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Managing Granulomatous-Lymphocytic Interstitial Lung Disease in Common Variable Immunodeficiency Disorders: e-GLILDnet International Clinicians Survey

van de Ven, AAJM; Alfaro, TM; Robinson, A; Baumann, U; Bergeron, A; Burns, SO; Condliffe, AM; ... Hurst, JR; + view all (2020) Managing Granulomatous-Lymphocytic Interstitial Lung Disease in Common Variable Immunodeficiency Disorders: e-GLILDnet International Clinicians Survey. Frontiers in Immunology , 11 , Article 606333. 10.3389/fimmu.2020.606333. Green open access

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Abstract

Background: Granulomatous–lymphocytic interstitial lung disease (GLILD) is a rare, potentially severe pulmonary complication of common variable immunodeficiency disorders (CVID). Informative clinical trials and consensus on management are lacking. Aims: The European GLILD network (e-GLILDnet) aims to describe how GLILD is currently managed in clinical practice and to determine the main uncertainties and unmet needs regarding diagnosis, treatment and follow-up. Methods: The e-GLILDnet collaborators developed and conducted an online survey facilitated by the European Society for Immunodeficiencies (ESID) and the European Respiratory Society (ERS) between February–April 2020. Results were analyzed using SPSS. Results: One hundred and sixty-one responses from adult and pediatric pulmonologists and immunologists from 47 countries were analyzed. Respondents treated a median of 27 (interquartile range, IQR 82–maximum 500) CVID patients, of which a median of 5 (IQR 8–max 200) had GLILD. Most respondents experienced difficulties in establishing the diagnosis of GLILD and only 31 (19%) had access to a standardized protocol. There was little uniformity in diagnostic or therapeutic interventions. Fewer than 40% of respondents saw a definite need for biopsy in all cases or performed bronchoalveolar lavage for diagnostics. Sixty-six percent used glucocorticosteroids for remission-induction and 47% for maintenance therapy; azathioprine, rituximab and mycophenolate mofetil were the most frequently prescribed steroid-sparing agents. Pulmonary function tests were the preferred modality for monitoring patients during follow-up. Conclusions: These data demonstrate an urgent need for clinical studies to provide more evidence for an international consensus regarding management of GLILD. These studies will need to address optimal procedures for definite diagnosis and a better understanding of the pathogenesis of GLILD in order to provide individualized treatment options. Non-availability of well-established standardized protocols risks endangering patients.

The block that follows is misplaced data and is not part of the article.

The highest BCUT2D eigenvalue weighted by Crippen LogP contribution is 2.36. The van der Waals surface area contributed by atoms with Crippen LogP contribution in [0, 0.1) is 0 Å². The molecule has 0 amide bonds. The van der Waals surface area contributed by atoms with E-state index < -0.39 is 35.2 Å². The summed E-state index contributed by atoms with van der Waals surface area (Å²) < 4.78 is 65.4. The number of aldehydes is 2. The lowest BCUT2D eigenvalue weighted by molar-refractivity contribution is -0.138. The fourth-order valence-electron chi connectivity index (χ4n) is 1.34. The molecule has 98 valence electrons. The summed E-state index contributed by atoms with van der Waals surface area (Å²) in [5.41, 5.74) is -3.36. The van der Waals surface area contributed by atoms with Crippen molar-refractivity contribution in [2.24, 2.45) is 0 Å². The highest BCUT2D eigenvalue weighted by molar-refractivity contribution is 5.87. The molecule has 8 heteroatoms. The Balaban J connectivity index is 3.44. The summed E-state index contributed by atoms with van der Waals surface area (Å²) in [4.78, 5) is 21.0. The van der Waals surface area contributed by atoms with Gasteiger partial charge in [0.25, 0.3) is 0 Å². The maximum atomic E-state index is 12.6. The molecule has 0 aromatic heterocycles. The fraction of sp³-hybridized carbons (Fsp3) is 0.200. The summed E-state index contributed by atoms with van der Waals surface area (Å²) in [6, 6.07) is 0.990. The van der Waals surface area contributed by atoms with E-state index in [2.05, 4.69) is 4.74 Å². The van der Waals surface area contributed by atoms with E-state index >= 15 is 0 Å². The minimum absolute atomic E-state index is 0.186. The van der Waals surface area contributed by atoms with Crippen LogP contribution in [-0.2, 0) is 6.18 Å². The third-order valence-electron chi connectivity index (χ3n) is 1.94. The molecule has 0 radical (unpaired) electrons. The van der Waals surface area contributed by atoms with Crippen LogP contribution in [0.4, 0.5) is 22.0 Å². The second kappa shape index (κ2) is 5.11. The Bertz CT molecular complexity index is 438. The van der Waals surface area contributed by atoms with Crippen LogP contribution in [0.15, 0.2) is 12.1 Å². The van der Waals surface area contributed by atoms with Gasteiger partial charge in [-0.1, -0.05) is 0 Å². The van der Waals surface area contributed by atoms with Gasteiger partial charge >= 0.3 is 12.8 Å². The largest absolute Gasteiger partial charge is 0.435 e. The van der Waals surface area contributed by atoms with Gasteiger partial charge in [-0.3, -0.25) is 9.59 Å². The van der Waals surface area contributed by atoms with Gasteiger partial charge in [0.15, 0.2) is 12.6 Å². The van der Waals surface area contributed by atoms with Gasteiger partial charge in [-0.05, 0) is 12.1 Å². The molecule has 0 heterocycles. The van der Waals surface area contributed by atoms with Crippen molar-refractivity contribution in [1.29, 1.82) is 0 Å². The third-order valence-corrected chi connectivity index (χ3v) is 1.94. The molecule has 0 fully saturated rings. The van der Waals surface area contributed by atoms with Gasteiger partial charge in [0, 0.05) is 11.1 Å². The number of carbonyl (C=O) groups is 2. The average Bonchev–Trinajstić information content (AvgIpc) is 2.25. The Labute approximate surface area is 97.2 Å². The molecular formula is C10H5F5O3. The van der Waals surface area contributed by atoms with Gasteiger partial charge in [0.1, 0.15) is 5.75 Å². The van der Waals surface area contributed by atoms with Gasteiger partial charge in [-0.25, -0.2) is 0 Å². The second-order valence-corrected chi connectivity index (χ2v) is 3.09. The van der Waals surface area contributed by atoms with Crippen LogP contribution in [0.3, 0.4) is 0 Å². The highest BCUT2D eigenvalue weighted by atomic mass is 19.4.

Type: Article
Title: Managing Granulomatous-Lymphocytic Interstitial Lung Disease in Common Variable Immunodeficiency Disorders: e-GLILDnet International Clinicians Survey
Open access status: An open access version is available from UCL Discovery
DOI: 10.3389/fimmu.2020.606333
Publisher version: https://doi.org/10.3389/fimmu.2020.606333
Language: English
Additional information: © 2020 van de Ven, Alfaro, Robinson, Baumann, Bergeron, Burns, Condliffe, Fevang, Gennery, Haerynck, Jacob, Jolles, Malphettes, Meignin, Milota, van Montfrans, Prasse, Quinti, Renzoni, Stolz, Warnatz and Hurst. This is an open-access article distributed under the terms of the Creative Commons Attribution License (CC BY). The use, distribution or reproduction in other forums is permitted, provided the original author(s) and the copyright owner(s) are credited and that the original publication in this journal is cited, in accordance with accepted academic practice. No use, distribution or reproduction is permitted which does not comply with these terms.
Keywords: Science & Technology, Life Sciences & Biomedicine, Immunology, CVID, GLILD, interstitial lung disease, e-GLILDnet, diagnosis, follow-up, treatment, RITUXIMAB, PULMONARY
UCL classification: UCL
UCL > Provost and Vice Provost Offices > School of Life and Medical Sciences
UCL > Provost and Vice Provost Offices > School of Life and Medical Sciences > Faculty of Medical Sciences
UCL > Provost and Vice Provost Offices > School of Life and Medical Sciences > Faculty of Medical Sciences > Div of Infection and Immunity
UCL > Provost and Vice Provost Offices > School of Life and Medical Sciences > Faculty of Medical Sciences > Div of Medicine
UCL > Provost and Vice Provost Offices > School of Life and Medical Sciences > Faculty of Medical Sciences > Div of Medicine > Respiratory Medicine
URI: https://discovery.ucl.ac.uk/id/eprint/10117986
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